Music In The Round #5
Marantz DV8400 universal player
Unlike the behemoth players from Sony and Meridian, the Marantz DV8400 ($1695) is relatively small, but at more than 17 lbs it's hardly lightweight. Its size and simplicity of operation make it seem more similar to the Linn Unidisk 1.1 that I reviewed last December. The front-panel controls are large, round, and few in number: the basic transport controls and a power/standby switch. The disc tray is central, above a bright, discreet display panel and its associated dimmer button and indicator.
The display indicates tracks and timing, format type, sample rate (for high-rate DVDs), functional mode (including Down Mix), and the number of channels in operation. The latter, however, tells you only what the DV8400 is set up for, not whether there is actually a signal on any given channel. Thus, the indicator shows all 5.1 channels going even when playing Pentatone RQR discs, which have only four channels. Also, despite its clarity and brightness, the DV8400's display is not large enough for me to see from my listening seat. Fortunately, most of the DV8400's complexities are accessible via an onscreen display (OSD) navigable with the excellent remote control. Marantz uses different sizes and shapes for the buttons and groups them logically so that they're easy to locate when you have a particular command in mind.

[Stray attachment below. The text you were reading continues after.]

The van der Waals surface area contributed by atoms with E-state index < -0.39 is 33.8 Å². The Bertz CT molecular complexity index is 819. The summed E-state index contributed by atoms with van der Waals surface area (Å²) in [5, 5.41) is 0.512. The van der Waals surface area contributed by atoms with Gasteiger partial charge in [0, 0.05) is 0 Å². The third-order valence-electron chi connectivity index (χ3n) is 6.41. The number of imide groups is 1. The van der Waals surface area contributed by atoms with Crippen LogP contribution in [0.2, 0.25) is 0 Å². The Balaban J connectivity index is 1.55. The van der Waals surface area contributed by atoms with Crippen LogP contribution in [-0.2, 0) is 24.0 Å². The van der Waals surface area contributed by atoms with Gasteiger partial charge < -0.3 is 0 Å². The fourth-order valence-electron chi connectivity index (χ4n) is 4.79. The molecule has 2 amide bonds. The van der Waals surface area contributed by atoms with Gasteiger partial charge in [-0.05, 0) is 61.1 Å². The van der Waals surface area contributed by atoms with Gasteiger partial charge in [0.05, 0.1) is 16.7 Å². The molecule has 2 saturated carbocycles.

The rear panel is also deceptively simple for such a capable machine. Video outs include component, DVI, composite, and S-video. Analog audio outs include eight jacks for six channels, with redundant front L/R jacks. Digital outputs include S/PDIF coax and TosLink; depending on the setting and the disc, these will output stereo signals at up to 96kHz from DVD-Audio discs (if allowed by the content provider). Various control interfaces and an EIA power terminal complete the array.